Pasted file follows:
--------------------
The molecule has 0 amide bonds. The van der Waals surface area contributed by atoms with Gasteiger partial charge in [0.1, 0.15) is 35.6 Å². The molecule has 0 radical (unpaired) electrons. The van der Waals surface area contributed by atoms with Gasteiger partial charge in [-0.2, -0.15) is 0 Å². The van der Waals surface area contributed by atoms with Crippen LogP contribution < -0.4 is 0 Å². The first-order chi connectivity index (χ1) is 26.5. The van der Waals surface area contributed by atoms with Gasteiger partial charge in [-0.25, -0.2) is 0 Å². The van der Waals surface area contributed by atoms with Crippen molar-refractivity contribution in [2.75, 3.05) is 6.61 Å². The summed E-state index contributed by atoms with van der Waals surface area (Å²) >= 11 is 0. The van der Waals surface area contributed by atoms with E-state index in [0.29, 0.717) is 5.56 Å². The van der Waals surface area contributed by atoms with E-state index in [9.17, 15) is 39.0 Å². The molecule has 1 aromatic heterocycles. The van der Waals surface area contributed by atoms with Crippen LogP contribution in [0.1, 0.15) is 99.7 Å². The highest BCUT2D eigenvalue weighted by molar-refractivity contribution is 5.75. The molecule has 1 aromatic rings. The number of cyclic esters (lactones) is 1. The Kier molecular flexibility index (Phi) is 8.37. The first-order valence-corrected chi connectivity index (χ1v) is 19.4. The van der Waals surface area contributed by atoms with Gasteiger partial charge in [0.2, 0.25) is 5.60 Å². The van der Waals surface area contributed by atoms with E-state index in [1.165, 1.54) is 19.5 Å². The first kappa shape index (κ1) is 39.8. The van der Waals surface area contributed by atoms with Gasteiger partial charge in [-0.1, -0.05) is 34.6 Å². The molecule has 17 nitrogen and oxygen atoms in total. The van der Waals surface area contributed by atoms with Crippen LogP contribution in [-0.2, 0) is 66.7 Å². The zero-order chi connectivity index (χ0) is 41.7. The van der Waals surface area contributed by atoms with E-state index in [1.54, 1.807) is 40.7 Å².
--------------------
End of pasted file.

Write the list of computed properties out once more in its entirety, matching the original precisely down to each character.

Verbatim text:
The molecule has 0 amide bonds. The van der Waals surface area contributed by atoms with Gasteiger partial charge in [0.1, 0.15) is 35.6 Å². The molecule has 0 radical (unpaired) electrons. The van der Waals surface area contributed by atoms with Gasteiger partial charge in [-0.2, -0.15) is 0 Å². The van der Waals surface area contributed by atoms with Crippen LogP contribution < -0.4 is 0 Å². The first-order chi connectivity index (χ1) is 26.5. The van der Waals surface area contributed by atoms with Gasteiger partial charge in [-0.25, -0.2) is 0 Å². The van der Waals surface area contributed by atoms with Crippen molar-refractivity contribution in [2.75, 3.05) is 6.61 Å². The summed E-state index contributed by atoms with van der Waals surface area (Å²) >= 11 is 0. The van der Waals surface area contributed by atoms with E-state index in [0.29, 0.717) is 5.56 Å². The van der Waals surface area contributed by atoms with E-state index in [9.17, 15) is 39.0 Å². The molecule has 1 aromatic heterocycles. The van der Waals surface area contributed by atoms with Crippen LogP contribution in [0.1, 0.15) is 99.7 Å². The highest BCUT2D eigenvalue weighted by molar-refractivity contribution is 5.75. The molecule has 1 aromatic rings. The number of cyclic esters (lactones) is 1. The Kier molecular flexibility index (Phi) is 8.37. The first-order valence-corrected chi connectivity index (χ1v) is 19.4. The van der Waals surface area contributed by atoms with Gasteiger partial charge in [0.2, 0.25) is 5.60 Å². The van der Waals surface area contributed by atoms with E-state index in [1.165, 1.54) is 19.5 Å². The first kappa shape index (κ1) is 39.8. The van der Waals surface area contributed by atoms with Gasteiger partial charge in [-0.1, -0.05) is 34.6 Å². The molecule has 17 nitrogen and oxygen atoms in total. The van der Waals surface area contributed by atoms with Crippen LogP contribution in [-0.2, 0) is 66.7 Å². The zero-order chi connectivity index (χ0) is 41.7. The van der Waals surface area contributed by atoms with E-state index in [1.54, 1.807) is 40.7 Å².